|Artist||William Ward after Sir Joshua Reynolds|
|Dimensions||Image: 168 x 204 mm. Plate: 202 x 234 mm. 335 x 337 mm.|
Ward's mezzotint follows Sir Joshua Reynolds' painting which was exhibited at the Royal Academy in 1777. The scene shows a dandy offering the gypsy palm-reader the hand of his sweetheart, who seems amused and embarrassed at the situation.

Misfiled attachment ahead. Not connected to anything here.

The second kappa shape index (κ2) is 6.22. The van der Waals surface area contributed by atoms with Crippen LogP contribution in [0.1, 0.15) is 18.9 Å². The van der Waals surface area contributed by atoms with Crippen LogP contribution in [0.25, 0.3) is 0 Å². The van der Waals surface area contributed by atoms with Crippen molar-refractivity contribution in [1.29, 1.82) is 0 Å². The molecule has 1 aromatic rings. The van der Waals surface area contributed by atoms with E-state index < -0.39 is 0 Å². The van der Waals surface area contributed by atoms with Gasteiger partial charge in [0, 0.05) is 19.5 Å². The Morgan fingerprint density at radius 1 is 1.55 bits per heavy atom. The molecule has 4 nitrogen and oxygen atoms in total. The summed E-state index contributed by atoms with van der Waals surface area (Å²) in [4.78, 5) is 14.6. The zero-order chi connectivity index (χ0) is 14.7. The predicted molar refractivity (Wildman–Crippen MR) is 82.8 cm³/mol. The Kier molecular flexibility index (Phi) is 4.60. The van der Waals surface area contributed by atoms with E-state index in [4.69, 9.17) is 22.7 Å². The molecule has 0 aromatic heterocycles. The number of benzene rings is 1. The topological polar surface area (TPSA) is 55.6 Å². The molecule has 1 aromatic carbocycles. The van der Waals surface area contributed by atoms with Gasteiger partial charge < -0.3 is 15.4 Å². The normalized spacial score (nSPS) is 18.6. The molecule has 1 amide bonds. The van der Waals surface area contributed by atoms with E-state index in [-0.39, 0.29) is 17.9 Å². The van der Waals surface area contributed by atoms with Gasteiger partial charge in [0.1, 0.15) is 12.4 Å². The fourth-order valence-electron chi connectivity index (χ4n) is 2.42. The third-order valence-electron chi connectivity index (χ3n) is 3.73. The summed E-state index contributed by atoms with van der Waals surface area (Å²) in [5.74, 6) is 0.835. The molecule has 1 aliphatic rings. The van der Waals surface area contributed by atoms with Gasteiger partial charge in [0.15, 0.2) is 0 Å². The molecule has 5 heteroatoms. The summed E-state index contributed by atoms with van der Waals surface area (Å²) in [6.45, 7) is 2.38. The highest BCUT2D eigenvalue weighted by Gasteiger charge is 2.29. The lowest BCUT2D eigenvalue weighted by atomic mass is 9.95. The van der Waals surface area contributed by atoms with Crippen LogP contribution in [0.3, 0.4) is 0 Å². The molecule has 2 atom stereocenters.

Sir Joshua Reynolds (1723-1792) was one of the most important figures of the eighteenth century art world. He was the first President of the Royal Academy and Britain's leading portrait painter. Through a series of lectures on the Discourses on Art at the Royal Academy he defined the style later known as the Grand Manner, an idealised Classical aesthetic. He had a profound impact on the theory and practice of art and helped to raise the status of portrait painting into the realm of fine art. A flamboyant socialite, Reynolds used his social contacts to promote himself and advance his career becoming one of the most prominent portrait painters of the period.